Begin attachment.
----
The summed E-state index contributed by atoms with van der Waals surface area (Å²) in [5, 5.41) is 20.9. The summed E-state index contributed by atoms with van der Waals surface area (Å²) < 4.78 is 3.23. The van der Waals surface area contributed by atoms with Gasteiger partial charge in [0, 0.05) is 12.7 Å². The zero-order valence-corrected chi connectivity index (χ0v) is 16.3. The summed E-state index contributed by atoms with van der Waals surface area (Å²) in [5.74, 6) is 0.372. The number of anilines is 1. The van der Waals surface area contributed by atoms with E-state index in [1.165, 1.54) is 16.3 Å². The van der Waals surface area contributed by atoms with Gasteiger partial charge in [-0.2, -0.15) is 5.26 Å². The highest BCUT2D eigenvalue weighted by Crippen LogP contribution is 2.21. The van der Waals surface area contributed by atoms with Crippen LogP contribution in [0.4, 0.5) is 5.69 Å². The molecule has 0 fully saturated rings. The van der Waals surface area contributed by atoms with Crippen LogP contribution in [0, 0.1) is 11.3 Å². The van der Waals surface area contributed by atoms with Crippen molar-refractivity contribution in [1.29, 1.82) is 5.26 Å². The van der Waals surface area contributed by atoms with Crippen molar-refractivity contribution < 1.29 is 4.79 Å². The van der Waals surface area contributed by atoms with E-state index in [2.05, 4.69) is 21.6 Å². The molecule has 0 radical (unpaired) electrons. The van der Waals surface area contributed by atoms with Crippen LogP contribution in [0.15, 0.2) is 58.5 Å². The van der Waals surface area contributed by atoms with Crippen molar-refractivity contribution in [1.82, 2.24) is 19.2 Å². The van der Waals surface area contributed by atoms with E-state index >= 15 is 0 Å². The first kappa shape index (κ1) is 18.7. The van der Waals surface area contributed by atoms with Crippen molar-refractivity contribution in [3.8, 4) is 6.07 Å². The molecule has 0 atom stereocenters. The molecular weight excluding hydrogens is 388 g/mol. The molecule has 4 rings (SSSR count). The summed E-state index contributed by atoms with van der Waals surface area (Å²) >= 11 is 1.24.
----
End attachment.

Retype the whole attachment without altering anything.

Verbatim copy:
The summed E-state index contributed by atoms with van der Waals surface area (Å²) in [5, 5.41) is 20.9. The summed E-state index contributed by atoms with van der Waals surface area (Å²) < 4.78 is 3.23. The van der Waals surface area contributed by atoms with Gasteiger partial charge in [0, 0.05) is 12.7 Å². The zero-order valence-corrected chi connectivity index (χ0v) is 16.3. The summed E-state index contributed by atoms with van der Waals surface area (Å²) in [5.74, 6) is 0.372. The number of anilines is 1. The van der Waals surface area contributed by atoms with E-state index in [1.165, 1.54) is 16.3 Å². The van der Waals surface area contributed by atoms with Gasteiger partial charge in [-0.2, -0.15) is 5.26 Å². The highest BCUT2D eigenvalue weighted by Crippen LogP contribution is 2.21. The van der Waals surface area contributed by atoms with Crippen LogP contribution in [0.4, 0.5) is 5.69 Å². The molecule has 0 fully saturated rings. The van der Waals surface area contributed by atoms with Crippen LogP contribution in [0, 0.1) is 11.3 Å². The van der Waals surface area contributed by atoms with Crippen molar-refractivity contribution in [1.29, 1.82) is 5.26 Å². The van der Waals surface area contributed by atoms with Crippen molar-refractivity contribution < 1.29 is 4.79 Å². The van der Waals surface area contributed by atoms with E-state index in [2.05, 4.69) is 21.6 Å². The molecule has 0 radical (unpaired) electrons. The van der Waals surface area contributed by atoms with Crippen LogP contribution in [0.15, 0.2) is 58.5 Å². The van der Waals surface area contributed by atoms with Crippen molar-refractivity contribution in [1.82, 2.24) is 19.2 Å². The van der Waals surface area contributed by atoms with E-state index >= 15 is 0 Å². The first kappa shape index (κ1) is 18.7. The van der Waals surface area contributed by atoms with Crippen molar-refractivity contribution in [3.8, 4) is 6.07 Å². The molecule has 0 atom stereocenters. The molecular weight excluding hydrogens is 388 g/mol. The molecule has 4 rings (SSSR count). The summed E-state index contributed by atoms with van der Waals surface area (Å²) >= 11 is 1.24.